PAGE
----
Erectile dysfunction means an inability to achieve or sustain normal erection of the penis. In the younger age, the cause is usually psychogenic. In older individuals, an underlying disease may be present. Diabetes and high blood pressure often cause erectile dysfunction. Erectile dysfunction can be treated by the use of drugs or implants.

References

Article

  1. Nehra A, Jackson G, Miner M, et al. The Princeton III Consensus recommendations for the management of erectile dysfunction and cardiovascular disease. Mayo Clinic proceedings. Aug 2012;87(8):766-778.
  2. Burchardt M, Burchardt T, Baer L, et al. Hypertension is associated with severe erectile dysfunction. The Journal of urology. Oct 2000;164(4):1188-1191.
  3. Romeo JH, Seftel AD, Madhun ZT, Aron DC. Sexual function in men with diabetes type 2: association with glycemic control. The Journal of urology. Mar 2000;163(3):788-791.
  4. De Berardis G, Pellegrini F, Franciosi M, et al. Identifying patients with type 2 diabetes with a higher likelihood of erectile dysfunction: the role of the interaction between clinical and psychological factors. The Journal of urology. Apr 2003;169(4):1422-1428.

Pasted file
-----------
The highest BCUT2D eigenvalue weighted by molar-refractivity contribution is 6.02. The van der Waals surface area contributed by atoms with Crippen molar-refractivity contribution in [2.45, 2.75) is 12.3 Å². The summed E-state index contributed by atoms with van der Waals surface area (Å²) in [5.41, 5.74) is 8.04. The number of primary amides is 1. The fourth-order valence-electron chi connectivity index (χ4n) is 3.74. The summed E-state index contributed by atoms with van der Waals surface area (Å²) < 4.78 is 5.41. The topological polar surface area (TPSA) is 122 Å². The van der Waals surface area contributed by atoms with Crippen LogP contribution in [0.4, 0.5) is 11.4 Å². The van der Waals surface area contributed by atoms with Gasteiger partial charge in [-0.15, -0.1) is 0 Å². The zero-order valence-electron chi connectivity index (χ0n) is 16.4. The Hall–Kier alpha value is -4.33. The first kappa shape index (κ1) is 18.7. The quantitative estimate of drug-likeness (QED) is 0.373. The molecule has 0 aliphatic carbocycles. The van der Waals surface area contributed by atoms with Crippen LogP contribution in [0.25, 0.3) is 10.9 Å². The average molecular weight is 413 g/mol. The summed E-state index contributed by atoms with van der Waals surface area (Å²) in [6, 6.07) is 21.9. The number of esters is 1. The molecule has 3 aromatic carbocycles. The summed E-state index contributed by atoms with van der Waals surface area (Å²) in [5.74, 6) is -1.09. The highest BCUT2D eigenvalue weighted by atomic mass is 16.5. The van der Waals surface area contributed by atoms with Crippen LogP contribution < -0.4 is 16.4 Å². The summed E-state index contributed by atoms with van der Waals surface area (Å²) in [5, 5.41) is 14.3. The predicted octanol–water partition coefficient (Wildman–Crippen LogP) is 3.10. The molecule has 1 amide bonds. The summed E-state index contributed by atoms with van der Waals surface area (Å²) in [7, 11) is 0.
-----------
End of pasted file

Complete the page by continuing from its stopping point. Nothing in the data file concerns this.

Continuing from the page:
5. Larson TR. Current treatment options for benign prostatic hyperplasia and their impact on sexual function. Urology. Apr 2003;61(4):692-698.
  6. Lopushnyan NA, Chitaley K. Genetics of erectile dysfunction. The Journal of urology. Nov 2012;188(5):1676-1683.
  7. Latini DM, Penson DF, Lubeck DP, Wallace KL, Henning JM, Lue TF. Longitudinal differences in disease specific quality of life in men with erectile dysfunction: results from the Exploratory Comprehensive Evaluation of Erectile Dysfunction study. The Journal of urology. Apr 2003;169(4):1437-1442.
  8. Guay AT. Testosterone and erectile physiology. The aging male : the official journal of the International Society for the Study of the Aging Male. Dec 2006;9(4):201-206.
  9. Andersson KE. Erectile physiological and pathophysiological pathways involved in erectile dysfunction. The Journal of urology. Aug 2003;170(2 Pt 2):S6-13; discussion S13-14.
  10. Miner M, Seftel AD, Nehra A, et al. Prognostic utility of erectile dysfunction for cardiovascular disease in younger men and those with diabetes. American heart journal. Jul 2012;164(1):21-28.

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Last updated: 2019-07-11 21:09